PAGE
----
Senate Agriculture Committee votes in favor of bolstering
school milk choices.
In a move strongly
supported by the nation’s dairy producers and processors, the Senate
Agriculture Committee last month approved the Child Nutrition and WIC
Reauthorization Act of 2004, a bill that contains two major provisions to
increase milk’s availability to American schoolchildren.
The Senate bill’s school milk provisions are identical to the
language found in the House of Representatives’ Child Nutrition Improvement
and Integrity Act, backed by the International Dairy Foods Association (IDFA)
and the National Milk Producers Federation (NMPF). The Senate Agriculture Committee
adopted the House bill’s language after receiving a May 13 letter from a bipartisan
group of senators, led by committee members Mike Crapo, R-Idaho, and Patrick
“We applaud the leadership of Senators Crapo and
Leahy in enhancing the role of milk in the school lunch program,”
says Connie Tipton, IDFA president and chief executive officer.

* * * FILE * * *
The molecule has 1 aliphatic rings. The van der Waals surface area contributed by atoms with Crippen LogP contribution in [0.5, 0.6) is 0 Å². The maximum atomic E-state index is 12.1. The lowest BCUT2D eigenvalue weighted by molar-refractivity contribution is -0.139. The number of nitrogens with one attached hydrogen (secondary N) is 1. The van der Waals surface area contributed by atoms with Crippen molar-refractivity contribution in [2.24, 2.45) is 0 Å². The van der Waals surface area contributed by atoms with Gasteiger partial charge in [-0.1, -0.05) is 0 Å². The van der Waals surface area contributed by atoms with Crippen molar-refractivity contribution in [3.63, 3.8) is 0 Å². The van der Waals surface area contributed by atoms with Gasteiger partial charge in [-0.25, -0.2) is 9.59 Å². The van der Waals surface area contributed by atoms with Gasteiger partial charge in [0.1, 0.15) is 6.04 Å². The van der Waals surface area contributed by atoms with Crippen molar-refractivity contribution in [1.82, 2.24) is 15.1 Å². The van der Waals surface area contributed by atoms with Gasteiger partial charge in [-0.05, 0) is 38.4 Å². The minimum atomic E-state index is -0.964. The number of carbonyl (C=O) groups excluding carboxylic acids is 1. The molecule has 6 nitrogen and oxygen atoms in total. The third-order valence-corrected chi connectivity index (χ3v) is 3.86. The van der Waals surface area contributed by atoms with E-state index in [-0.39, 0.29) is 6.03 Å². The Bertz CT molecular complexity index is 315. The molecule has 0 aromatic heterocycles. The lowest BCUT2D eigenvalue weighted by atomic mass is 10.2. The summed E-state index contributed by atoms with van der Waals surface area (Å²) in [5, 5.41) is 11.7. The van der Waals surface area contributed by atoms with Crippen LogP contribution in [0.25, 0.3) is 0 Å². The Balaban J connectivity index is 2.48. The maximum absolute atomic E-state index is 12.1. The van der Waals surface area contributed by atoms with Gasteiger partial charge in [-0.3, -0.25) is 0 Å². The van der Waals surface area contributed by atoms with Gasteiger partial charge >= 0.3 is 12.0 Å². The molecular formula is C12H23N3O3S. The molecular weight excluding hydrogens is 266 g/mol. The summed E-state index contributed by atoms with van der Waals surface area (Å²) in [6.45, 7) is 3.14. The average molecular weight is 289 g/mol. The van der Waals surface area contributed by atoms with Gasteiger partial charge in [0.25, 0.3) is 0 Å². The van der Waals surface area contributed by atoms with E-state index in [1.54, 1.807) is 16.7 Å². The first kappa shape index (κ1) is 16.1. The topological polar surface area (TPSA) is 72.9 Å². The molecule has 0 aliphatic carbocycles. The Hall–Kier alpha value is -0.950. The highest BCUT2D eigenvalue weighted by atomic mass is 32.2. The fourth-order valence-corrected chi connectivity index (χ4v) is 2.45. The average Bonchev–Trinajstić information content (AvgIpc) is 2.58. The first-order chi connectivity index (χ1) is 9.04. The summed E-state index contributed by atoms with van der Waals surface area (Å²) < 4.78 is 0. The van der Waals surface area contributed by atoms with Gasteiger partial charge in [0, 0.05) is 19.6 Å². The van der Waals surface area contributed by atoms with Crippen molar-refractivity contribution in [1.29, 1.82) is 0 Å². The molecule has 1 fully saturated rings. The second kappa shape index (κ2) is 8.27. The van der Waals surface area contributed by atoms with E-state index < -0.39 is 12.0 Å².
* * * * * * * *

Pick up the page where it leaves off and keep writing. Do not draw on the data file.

Jerry Kozak president and chief executive officer of NMPF, also
praised panel chairman Thad Cochran, R-Miss., and the entire Senate Agriculture
Committee for “clearly recognizing the importance of milk in the health of our
Specifically, the first provision would allow schools
to have more flexibility on what to serve on the school lunch line. While
the school lunch program currently restricts schools to offering only milk
varieties that most students chose in the previous school year, this
legislation would allow schools to expand choices based on what they
believe are the best offerings for the student body, including flavored
milk, lactose-free milk and milk of varying fat levels. In fact, the bill
would require at least two different milk options to be offered. In
particular, IDFA and NMPF welcome the addition of lactose-free milk to the
school lunch line, believing it will expand milk’s appeal to those
with special dietary needs.
The second provision would give schools the authority to offer
milk anytime and anywhere on school premises or at school events. This would
prevent restrictions on milk sales that are sometimes inserted in vending contracts
that soft-drink companies have with schools. NMPF and IDFA are calling for a
full Senate vote as soon as possible, since authorization for the current child
nutrition programs expires June 30.